The following is quoted from the Sativex website, describing the drug’s side effects:
“The most common side effects with Sativex are dizziness and tiredness.Some people may also feel depressed or confused, may feel over-excited or lose touch with reality, may have difficulties with memory or trouble concentrating and may feel sleepy or giddy. For most people taking Sativex, these side effects are mild to moderate, last only a few hours and can be managed by changing the number of sprays or taking a short break from using the medicine. Side effects are most likely to happen when you start treatment and will often decrease as you become more used to Sativex.”
These “side effects” are identical to the “effects” of being stoned. And of course these “side effects” will decrease as you become more used to Sativex. This is called building a tolerance.
The following is quoted off Facebook from an MS patient in the UK who has been using Sativex:
“I’ve been trying to get the right dosage of Sativex for 2 weeks now to no avail. Its so frustrating…I couldn’t keep my eyes open and my vision was weird, dizzy, tired etc…I was still in a lot of pain so I kept upping the dosage (not that much tho) and i was off my little box!” (In other words, she got high).
So, Sativex gets you high, and is legally available as medicine that is made directly from the cannabis plant using the 2 main compounds, THC and CBD. It seems to help patients suffering with MS, but how does it compare to medical marijuana?
A JAR OF MEDICAL CANNABIS
Sativex VS Medical Cannabis
Medical cannabis has been very successful because it is very cheap to produce, easy to distribute and requires no special processing or packaging before being sold. The high price paid for Sativex is for the alternative delivery method to smoking cannabis – which has deterred many patients from choosing to use cannabis medication. A 10ml bottle of Sativex will cost £125 (~R1392.50) and contain 90 sprays – Normal use of the drug would cost patients £11 (~R122,50) a day. This means that at an average of 8 sprays a day, a bottle of Sativex will last 11.3 days. The insert also notes that a maximum of 12 sprays are allowed each day (50% more than normal use), which would result in a bottle lasting only 7.5 days. The price of medical cannabis varies from place to place, but it isn’t nearly as expensive as Sativex, and is essentially the same thing. Medical cannabis patients also have the option to grow their own cannabis, bringing the cost of their medicine down to only a fraction of the cost of Sativex.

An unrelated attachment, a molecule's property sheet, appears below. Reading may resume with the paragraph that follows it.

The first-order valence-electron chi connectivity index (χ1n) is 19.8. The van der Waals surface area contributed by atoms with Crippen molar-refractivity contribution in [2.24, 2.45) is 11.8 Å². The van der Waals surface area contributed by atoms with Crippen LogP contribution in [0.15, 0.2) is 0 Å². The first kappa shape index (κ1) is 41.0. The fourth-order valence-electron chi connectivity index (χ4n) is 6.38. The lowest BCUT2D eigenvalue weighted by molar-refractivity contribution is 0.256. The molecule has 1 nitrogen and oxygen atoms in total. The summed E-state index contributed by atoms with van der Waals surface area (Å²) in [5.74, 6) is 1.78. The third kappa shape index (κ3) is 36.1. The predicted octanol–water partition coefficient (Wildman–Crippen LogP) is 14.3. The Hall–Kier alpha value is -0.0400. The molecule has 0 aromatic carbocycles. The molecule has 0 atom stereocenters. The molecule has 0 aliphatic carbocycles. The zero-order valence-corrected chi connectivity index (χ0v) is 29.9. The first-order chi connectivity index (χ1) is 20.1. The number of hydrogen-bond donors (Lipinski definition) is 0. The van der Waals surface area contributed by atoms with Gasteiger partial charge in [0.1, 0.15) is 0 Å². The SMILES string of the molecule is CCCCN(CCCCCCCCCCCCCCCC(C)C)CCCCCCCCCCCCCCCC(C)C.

A major selling point of Sativex is that it is standard in composition, formulation and dose. The two strains of cannabis used to produce Sativex are each cloned and grown for eight weeks in a computer-controlled environment: “We end up with biological material that is entirely uniform”. Cloning isn’t anything new; growers have been cloning and selectively breeding cannabis strains for decades. However, patients have found that different cannabis strains proved to be better for their specific conditions. By using Sativex, therefore, patients are not able to vary the strain that they use, as they might have done whilst using medical marijuana.